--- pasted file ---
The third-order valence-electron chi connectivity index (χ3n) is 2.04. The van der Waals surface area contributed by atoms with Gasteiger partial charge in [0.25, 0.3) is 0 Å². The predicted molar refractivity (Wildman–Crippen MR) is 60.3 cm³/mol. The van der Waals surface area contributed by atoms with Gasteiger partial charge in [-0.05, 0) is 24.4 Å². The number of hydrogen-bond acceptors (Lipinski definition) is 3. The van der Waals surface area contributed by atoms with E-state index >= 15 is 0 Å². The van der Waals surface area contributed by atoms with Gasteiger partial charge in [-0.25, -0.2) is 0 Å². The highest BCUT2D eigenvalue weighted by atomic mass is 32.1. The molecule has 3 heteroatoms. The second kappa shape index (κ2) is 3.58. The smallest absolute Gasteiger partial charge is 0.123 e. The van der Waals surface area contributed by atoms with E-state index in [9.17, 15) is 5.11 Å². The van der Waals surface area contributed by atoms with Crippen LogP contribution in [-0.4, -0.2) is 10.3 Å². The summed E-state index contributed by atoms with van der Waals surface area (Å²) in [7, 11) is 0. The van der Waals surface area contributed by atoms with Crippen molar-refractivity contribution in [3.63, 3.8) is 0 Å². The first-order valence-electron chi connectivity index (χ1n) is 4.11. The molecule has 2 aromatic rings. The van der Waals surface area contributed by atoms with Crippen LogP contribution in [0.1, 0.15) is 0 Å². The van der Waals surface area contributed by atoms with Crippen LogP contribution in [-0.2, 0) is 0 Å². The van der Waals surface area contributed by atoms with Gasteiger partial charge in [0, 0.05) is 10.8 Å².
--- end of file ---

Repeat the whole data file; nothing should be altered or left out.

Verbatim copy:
The third-order valence-electron chi connectivity index (χ3n) is 2.04. The van der Waals surface area contributed by atoms with Gasteiger partial charge in [0.25, 0.3) is 0 Å². The predicted molar refractivity (Wildman–Crippen MR) is 60.3 cm³/mol. The van der Waals surface area contributed by atoms with Gasteiger partial charge in [-0.05, 0) is 24.4 Å². The number of hydrogen-bond acceptors (Lipinski definition) is 3. The van der Waals surface area contributed by atoms with E-state index >= 15 is 0 Å². The van der Waals surface area contributed by atoms with Gasteiger partial charge in [-0.25, -0.2) is 0 Å². The highest BCUT2D eigenvalue weighted by atomic mass is 32.1. The molecule has 3 heteroatoms. The second kappa shape index (κ2) is 3.58. The smallest absolute Gasteiger partial charge is 0.123 e. The van der Waals surface area contributed by atoms with E-state index in [9.17, 15) is 5.11 Å². The van der Waals surface area contributed by atoms with Crippen LogP contribution in [-0.4, -0.2) is 10.3 Å². The summed E-state index contributed by atoms with van der Waals surface area (Å²) in [7, 11) is 0. The van der Waals surface area contributed by atoms with Crippen molar-refractivity contribution in [3.63, 3.8) is 0 Å². The first-order valence-electron chi connectivity index (χ1n) is 4.11. The molecule has 2 aromatic rings. The van der Waals surface area contributed by atoms with Crippen LogP contribution in [0.1, 0.15) is 0 Å². The van der Waals surface area contributed by atoms with Crippen LogP contribution in [-0.2, 0) is 0 Å². The van der Waals surface area contributed by atoms with Gasteiger partial charge in [0, 0.05) is 10.8 Å².